On Monday, the CBS board broke its weekend-length silence about Les Moonves, the embattled CEO accused of forcibly touching or kissing at least six female employees during business meetings between the 1980s and late-aughts. After its regular weekly meeting, the CBS board announced it is “in the process of selecting outside counsel to conduct an independent investigation.” In the meantime, Moonves will retain his position.
The list of people this news does not sit well with is vast and varied, and as of Monday night, it also includes CBS employee Stephen Colbert.
“I heard there was an article about CBS chairman and Man I Hope Is Not Watching My Show Tonight, Les Moonves,” Colbert said, kicking off his first monologue of the week. He then offered a funny recap of how he received the unfortunate news. However, the host clearly recognized that this touchy subject matter needed more nuance than it would receive if sandwiched in between Rudy Giuliani jokes, so he teased a desk piece later in the show.
Looming over Monday’s announcement about Moonves was the recent news that AMC is going to continue its business relationship with Chris Hardwick, following an internal investigation, and that James Franco will remain on HBO’s The Deuce. Whether either man, both of whom were accused of sexual misconduct earlier this year, should have lost these jobs is beyond the scope of this post. The fact that they did not lose those jobs, though, serves as an unmistakable counterpoint to the narrative that #MeToo is a witch hunt and no man is safe. Some men are obviously safe!
While seated at his desk, Colbert makes a compelling case for why men like his own boss are justifiably imperiled. He compares his ongoing surprise at all the boldface names who have been accused, with women’s ongoing relief that the shroud covering up this behavior is finally being lifted. He also deftly sums up one of the hardest parts of witnessing this movement in American life from the sidelines: “Everybody believes in accountability until it’s their guy, and believe me: Les Moonves is my guy.”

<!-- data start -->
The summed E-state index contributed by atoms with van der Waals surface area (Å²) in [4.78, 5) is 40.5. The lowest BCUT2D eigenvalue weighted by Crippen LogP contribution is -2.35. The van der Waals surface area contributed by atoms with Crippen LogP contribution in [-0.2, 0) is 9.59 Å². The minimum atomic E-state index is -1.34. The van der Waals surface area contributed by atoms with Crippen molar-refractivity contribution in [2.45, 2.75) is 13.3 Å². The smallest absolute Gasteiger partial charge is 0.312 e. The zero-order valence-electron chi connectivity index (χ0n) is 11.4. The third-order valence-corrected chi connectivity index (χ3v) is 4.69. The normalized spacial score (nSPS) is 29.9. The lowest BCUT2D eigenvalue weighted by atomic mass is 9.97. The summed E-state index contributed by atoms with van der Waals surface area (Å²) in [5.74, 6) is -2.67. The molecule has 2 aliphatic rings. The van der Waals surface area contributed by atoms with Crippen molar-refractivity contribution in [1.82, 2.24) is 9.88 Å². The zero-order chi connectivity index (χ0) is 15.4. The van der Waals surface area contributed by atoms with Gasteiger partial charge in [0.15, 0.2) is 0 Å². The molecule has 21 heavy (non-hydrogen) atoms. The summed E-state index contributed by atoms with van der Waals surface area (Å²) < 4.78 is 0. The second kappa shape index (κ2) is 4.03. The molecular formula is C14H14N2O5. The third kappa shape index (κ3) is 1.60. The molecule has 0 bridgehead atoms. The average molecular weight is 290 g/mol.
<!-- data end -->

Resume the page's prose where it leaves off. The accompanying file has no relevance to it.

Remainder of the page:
Colbert goes on for a while explaining all that Moonves has done for him personally, and for Late Show with Stephen Colbert as an institution, before dropping the hammer: “Accountability is meaningless unless it’s for everybody–whether it’s the leader of a network or the leader of the free world.”
Throughout the monologue and the desk piece, Colbert has a running bit making little references to how the show might be pulled off the air at any second for what he’s saying. It gets a chuckle each time, and the reason it works is that speaking out when you have money on the line is, indeed, courageous. The stars of CBS can make more of an impact speaking out from their highly valued perch within the network than any number of semi-anonymous Twitterers and Change.org petition-signers. If more CBS stars follow Colbert’s example, whatever the results of the investigation, the disgraced CEO’s days at the network would be numbered.
Have a look below at the full video of Colbert’s segment on Moonves.